Wal-Mart cuts drug price

Enthusiastic customer response speeds rollout of program

$4 generics arrive in Maryland

October 27, 2006|By M. William Salganik | M. William Salganik,Sun reporter

Wal-Mart's $4 generic-prescription program - launched yesterday in Maryland and 11 other states as part of an accelerated rollout - will likely provide price relief for the uninsured, a quick surge in sales and matching deals from other large retailers.

Target quickly said yesterday that it will match the price of $4 for a month's supply of pills in all states where Wal-Mart offers it. Kmart has a program - started months before Wal-Mart's - providing some generics at $15 for a three-month supply. Wegmans Food Markets launched a program yesterday to provide many generics at $11.99 for a three-month supply - beating the Wal-Mart price by a penny.

Wal-Mart reported 90,000 new prescriptions in the first 10 days in Florida, where it began the low-cost generic program last month, and 150,000 new prescriptions in four days in 14 states where it launched the program last week.

Initially, Wal-Mart said it outlined plans for a much slower expansion that would reach into next year, but it speeded up plans after an initial strong response. Generics are lower-cost versions of brand-name drugs whose patents have expired.

Despite the high demand, some customers are finding that the prescriptions they need are not included. The Wal-Mart list includes more than 140 medications in varying strengths, which Wal-Mart says account for about 25 percent of prescriptions it fills.

But the list doesn't include many generics, especially newer and more expensive ones, such as simvastatin, the generic version of the cholesterol-lowering Zocor. Simvastatin sells for $40 a month or more. And many brand-name drugs - the primary drivers of rising prescription costs - have no generic equivalents.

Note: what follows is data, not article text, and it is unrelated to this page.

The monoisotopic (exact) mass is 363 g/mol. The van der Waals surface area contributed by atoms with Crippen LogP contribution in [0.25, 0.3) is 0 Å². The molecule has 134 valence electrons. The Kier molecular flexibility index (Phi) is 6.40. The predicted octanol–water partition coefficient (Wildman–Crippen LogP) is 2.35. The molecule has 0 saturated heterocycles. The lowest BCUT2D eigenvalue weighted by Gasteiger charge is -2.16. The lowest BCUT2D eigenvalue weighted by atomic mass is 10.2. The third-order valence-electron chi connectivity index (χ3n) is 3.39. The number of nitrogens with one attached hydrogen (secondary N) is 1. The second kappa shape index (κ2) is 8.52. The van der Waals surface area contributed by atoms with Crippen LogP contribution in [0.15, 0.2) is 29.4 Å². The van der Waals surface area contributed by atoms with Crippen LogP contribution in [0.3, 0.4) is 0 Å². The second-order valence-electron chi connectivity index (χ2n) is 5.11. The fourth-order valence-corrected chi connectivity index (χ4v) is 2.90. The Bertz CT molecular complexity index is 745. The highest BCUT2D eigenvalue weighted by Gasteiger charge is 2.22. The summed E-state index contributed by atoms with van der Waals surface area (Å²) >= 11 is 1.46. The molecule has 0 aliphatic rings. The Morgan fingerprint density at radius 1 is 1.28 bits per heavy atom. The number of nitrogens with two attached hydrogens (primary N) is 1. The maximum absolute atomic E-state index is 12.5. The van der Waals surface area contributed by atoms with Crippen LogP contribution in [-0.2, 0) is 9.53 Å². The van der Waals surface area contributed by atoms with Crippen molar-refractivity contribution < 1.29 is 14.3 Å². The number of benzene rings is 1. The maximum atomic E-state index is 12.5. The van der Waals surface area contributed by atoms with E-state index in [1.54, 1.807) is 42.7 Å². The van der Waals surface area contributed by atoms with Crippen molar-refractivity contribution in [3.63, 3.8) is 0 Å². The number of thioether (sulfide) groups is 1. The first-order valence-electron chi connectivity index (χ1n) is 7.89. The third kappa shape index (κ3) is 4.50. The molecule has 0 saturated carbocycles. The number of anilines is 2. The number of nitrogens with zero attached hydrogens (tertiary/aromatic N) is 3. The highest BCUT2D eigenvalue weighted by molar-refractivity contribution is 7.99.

Some retailers, too, say they are feeling little effect. CVS and Walgreens, large chains that didn't match the Wal-Mart price, reported that each store fills, on average, about 250 prescriptions a day but has seen less than one prescription a day shift, said Mark Husson, an analyst with HSBC Securities in New York who follows the pharmacy chains and Wal-Mart.

In Florida, Smita Amin said the impact on her five independent drugstores in the Orlando area has been "none whatsoever - and I'm really surprised." She said many of the drugs on the Wal-Mart list are "not what physicians are commonly prescribing now."

For some consumers, the new Wal-Mart program means significant savings. Roger Bechtel, of Sparks, was one of the first at the pharmacy counter at the Wal-Mart in Hunt Valley. It was one of two Maryland sites where the store had news conferences yesterday to announce the launch.

A pleased Bechtel, who said he doesn't have insurance, had phoned in a prescription yesterday for fluoxitine, the generic version of the anti-depressant Prozac. He expected to pay $68 for a three-month supply. Arriving at the store, he found he only had to pay $12.

Florida consumers, as a group, are saving $210,000 a month on fluoxitine and $150,000 on lisinopril, a blood pressure medication, according to Nate Hurst, Wal-Mart's director of public affairs, who was at the Hunt Valley kickoff.

The $4 plan is effective in all 53 Wal-Mart and Sam's Club stores in Maryland that have pharmacies, according to Ken Sasse, Wal-Mart's pharmacy division manager for northeastern states.

"This allows us to do what we do best," Sasse said. "Our knowledge of supply chain management and pharmacy operations drives costs out of the system."

He said Wal-Mart would not be losing money on the $4 generics. While the company couldn't provide a pre-$4 price list for the drugs - Sasse said they varied in different markets - he said most cost $6 to $25 before yesterday.

Like Bechtel, other shoppers in the Hunt Valley store were happy with the potential savings, although less sure how much it would mean for them.

John Stottlemyer, of Hunt Valley, said he hadn't yet figured out whether any of his medications were on the list but said it would "quite obviously" help: "The cost of drugs is sky-high anymore." He said he has insurance but has a $20 co-payment for generic drugs.

Carole Nicholson, of May's Chapel, said her insurance has no co-payment for generic drugs but anything that produced pressure for lower-cost medications was "a splendid idea."

It's not clear, however, how much pressure the Wal-Mart pricing will have on traditional pharmacies.

"We haven't seen the major traditional drugstore chains try to match it, just the mass merchandisers," such as Target and Costco, said Michael Jackson, executive vice president and CEO of the Florida Pharmacy Association.

Philip L. Marsiglia, owner of South Baltimore Pharmacy in Cherry Hill, said it costs him more than $4 per prescription to open the store, talk to the customers and fill the orders. He said big-box retailers and grocery chains can use low-cost prescriptions to get people into the store - where they will also buy groceries or clothing.

"We're not selling anything else," Marsiglia said. "We're selling medications."

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